During this time of global uncertainty, there are parts of our lives that have been put to the back burner. If you have (or will soon have) a new puppy at home, it is imperative to keep up their socialization during these times of isolation. A puppy's critical (or social) period ranges from around 3 weeks to 3 months of age. This is the time when puppies can readily accept new things or people and still feel safe.
With the following advice I hope that you can start your puppy off on the right foot. Please share this blog with as many puppy owners as you know!
First and foremost, click HERE and download the puppy socialization checklist from Dr. Sophia Yin's website. Near the end of the blog you can click on the link to download the puppy socialization checklist. It gives a good outline of all the different things puppies need to socialize to, and one can tweak these during isolation.
Using a gentle leader can help you keep your puppy's head where you need it to be, looking up at you while sitting.
However, socialization is not just getting your puppy used to meeting other dogs or strange people, it is EVERYTHING in this dog's world. This is easy to do from home without anyone around (you might have lots of free time right now anyway!). Again, refer to Dr. Sophia Yin's checklist.
With everything going on in the world, making sure your puppy is well socialized can seem small. However, this time will pass and when it does, you will feel good knowing that you provided your newest family member with skills that will carry it through its entire life.
Let food be thy medicine! Hippocrates, the father of western medicine, was believed to have given this quote. In our modern world, food can be a source of either health or disease for our pets. The Canadian government considers two categories of natural health products: functional foods (eg. yogurt with added probiotics) and extracts from foods (eg. glucosamine).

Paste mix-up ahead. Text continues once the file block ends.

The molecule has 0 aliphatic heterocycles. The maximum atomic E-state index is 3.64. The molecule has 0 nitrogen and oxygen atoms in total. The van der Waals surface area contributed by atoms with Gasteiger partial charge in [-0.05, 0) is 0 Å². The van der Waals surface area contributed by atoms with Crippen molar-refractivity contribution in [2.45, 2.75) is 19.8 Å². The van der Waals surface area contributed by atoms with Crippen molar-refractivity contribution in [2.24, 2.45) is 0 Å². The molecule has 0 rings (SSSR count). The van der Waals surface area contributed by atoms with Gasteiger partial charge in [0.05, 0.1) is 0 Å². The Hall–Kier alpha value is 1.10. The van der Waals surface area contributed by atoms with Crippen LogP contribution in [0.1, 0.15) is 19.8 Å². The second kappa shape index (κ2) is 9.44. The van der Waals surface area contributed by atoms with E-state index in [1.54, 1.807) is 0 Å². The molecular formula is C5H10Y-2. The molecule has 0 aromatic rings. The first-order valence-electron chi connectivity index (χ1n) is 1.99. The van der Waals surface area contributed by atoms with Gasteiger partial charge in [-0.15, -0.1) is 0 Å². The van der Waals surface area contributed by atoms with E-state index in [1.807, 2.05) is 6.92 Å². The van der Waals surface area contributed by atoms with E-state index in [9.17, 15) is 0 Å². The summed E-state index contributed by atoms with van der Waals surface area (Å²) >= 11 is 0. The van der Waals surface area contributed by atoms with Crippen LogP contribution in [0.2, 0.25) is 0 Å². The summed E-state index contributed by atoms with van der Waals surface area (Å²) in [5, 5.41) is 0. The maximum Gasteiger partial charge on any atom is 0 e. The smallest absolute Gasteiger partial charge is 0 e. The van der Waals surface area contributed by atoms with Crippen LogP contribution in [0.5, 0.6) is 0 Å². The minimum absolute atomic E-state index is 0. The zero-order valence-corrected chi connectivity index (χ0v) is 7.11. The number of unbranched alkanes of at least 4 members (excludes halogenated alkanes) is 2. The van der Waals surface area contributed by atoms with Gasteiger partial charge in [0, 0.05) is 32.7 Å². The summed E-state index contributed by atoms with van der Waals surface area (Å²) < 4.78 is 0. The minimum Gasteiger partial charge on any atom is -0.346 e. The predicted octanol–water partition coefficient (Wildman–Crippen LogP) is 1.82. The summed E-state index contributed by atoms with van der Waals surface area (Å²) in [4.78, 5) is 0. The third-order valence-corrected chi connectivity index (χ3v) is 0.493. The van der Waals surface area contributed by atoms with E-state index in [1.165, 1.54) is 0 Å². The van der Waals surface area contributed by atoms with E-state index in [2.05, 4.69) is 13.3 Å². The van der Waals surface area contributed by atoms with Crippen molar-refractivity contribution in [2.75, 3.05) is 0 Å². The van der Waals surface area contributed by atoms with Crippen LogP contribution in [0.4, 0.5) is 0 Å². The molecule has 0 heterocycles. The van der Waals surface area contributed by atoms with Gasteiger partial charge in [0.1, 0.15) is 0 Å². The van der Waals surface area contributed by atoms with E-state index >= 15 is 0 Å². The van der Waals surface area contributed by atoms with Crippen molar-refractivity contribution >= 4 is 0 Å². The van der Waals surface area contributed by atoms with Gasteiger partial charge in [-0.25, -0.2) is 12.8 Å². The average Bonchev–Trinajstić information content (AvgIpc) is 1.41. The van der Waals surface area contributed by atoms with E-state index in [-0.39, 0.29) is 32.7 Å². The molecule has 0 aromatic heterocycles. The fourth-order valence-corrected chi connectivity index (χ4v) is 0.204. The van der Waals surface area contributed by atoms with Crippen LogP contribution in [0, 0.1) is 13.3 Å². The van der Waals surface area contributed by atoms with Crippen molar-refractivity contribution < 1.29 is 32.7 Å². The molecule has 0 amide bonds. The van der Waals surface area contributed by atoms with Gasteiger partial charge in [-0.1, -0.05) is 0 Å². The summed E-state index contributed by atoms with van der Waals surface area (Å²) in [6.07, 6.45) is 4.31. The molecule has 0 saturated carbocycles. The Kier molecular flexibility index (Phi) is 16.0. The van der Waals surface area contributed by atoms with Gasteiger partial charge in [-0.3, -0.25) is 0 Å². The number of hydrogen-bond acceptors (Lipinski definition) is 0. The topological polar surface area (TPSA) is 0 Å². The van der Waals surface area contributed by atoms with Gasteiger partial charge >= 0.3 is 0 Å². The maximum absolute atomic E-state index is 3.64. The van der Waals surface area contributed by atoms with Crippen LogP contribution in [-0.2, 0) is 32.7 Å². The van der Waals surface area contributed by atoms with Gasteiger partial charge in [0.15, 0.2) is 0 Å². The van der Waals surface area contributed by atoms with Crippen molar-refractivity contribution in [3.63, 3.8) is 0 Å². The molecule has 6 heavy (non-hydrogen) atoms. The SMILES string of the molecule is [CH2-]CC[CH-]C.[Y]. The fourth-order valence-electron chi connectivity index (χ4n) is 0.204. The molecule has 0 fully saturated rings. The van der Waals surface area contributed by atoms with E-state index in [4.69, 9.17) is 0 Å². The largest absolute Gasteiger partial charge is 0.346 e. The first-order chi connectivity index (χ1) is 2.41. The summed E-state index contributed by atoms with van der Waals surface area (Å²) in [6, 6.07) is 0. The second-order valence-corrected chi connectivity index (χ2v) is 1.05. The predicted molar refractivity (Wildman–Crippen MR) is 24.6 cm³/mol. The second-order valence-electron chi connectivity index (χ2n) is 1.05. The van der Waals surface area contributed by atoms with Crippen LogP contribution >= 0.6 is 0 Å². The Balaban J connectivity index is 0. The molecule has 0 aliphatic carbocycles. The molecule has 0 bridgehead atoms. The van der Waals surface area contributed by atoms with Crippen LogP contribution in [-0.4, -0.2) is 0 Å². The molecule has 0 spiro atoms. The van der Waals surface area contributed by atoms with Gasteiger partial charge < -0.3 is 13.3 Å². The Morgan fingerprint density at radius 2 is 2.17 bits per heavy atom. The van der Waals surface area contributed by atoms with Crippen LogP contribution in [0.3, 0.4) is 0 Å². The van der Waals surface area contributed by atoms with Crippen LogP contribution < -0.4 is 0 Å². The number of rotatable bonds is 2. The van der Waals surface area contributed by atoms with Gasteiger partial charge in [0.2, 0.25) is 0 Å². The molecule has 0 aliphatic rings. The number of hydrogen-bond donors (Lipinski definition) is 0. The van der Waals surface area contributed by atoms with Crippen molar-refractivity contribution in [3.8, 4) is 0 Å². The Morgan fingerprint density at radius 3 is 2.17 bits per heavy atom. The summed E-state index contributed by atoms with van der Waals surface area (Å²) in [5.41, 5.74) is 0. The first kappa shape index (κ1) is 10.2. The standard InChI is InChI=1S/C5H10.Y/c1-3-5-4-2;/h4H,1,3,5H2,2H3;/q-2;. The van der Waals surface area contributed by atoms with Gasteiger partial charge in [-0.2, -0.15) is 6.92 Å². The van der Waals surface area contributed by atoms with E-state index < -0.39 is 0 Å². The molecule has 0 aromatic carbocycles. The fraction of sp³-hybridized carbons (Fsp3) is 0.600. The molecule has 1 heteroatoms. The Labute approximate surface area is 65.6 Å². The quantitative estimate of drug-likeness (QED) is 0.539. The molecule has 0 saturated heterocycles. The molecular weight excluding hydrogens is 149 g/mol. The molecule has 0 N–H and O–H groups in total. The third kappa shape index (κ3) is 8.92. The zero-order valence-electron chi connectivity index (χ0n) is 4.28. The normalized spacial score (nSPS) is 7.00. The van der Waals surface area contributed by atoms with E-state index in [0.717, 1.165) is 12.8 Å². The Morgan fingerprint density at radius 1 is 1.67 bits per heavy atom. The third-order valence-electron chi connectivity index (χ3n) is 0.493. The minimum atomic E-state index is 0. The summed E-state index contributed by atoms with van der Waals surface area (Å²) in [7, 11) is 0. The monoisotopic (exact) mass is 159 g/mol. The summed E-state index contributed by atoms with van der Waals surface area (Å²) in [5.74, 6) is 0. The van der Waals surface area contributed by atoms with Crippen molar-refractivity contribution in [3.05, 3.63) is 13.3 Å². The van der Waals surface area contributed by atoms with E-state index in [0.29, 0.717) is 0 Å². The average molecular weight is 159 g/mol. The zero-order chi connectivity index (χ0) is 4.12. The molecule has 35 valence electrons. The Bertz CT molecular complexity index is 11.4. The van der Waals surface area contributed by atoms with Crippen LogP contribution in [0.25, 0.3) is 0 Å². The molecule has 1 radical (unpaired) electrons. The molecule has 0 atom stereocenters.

A nutraceutical may be a naturally nutrient-rich or medicinally active food, such as green tea leaves or it may be a specific component of a food, such as polysulfated glycosaminoglycans in green-lipped mussel powder. Vitamins and minerals are also under this category.
All-natural health products (NHPs) sold in Canada are subject to the Natural Health Products Regulations which came into force on January 1, 2004. The Natural and Non-prescription Health Products Directorate (NNHPD) governing body in Canada has also included the oversight of non-prescription and disinfectant drugs in addition to natural health products (NHPs). There will be an NN number (animal products have an NPN number) on the bottle or package of natural health product to ensure quality control of the product, so look for it when purchasing products for your pets. This ensures a governing body has overseen quality control, clinical trials and that the product or food truly has the ingredients they are claiming in it. With all the various products available, we want to ensure your pet is safe and proper quality control is key. Ask your veterinarian what products are safe and effective for your pet!
Dr. Juanita Ashton, BSc, DVM, ACDBC-IAABC is a certified Canine Behavioural Consultant, and one of the owners of the Elmsdale Animal Hospital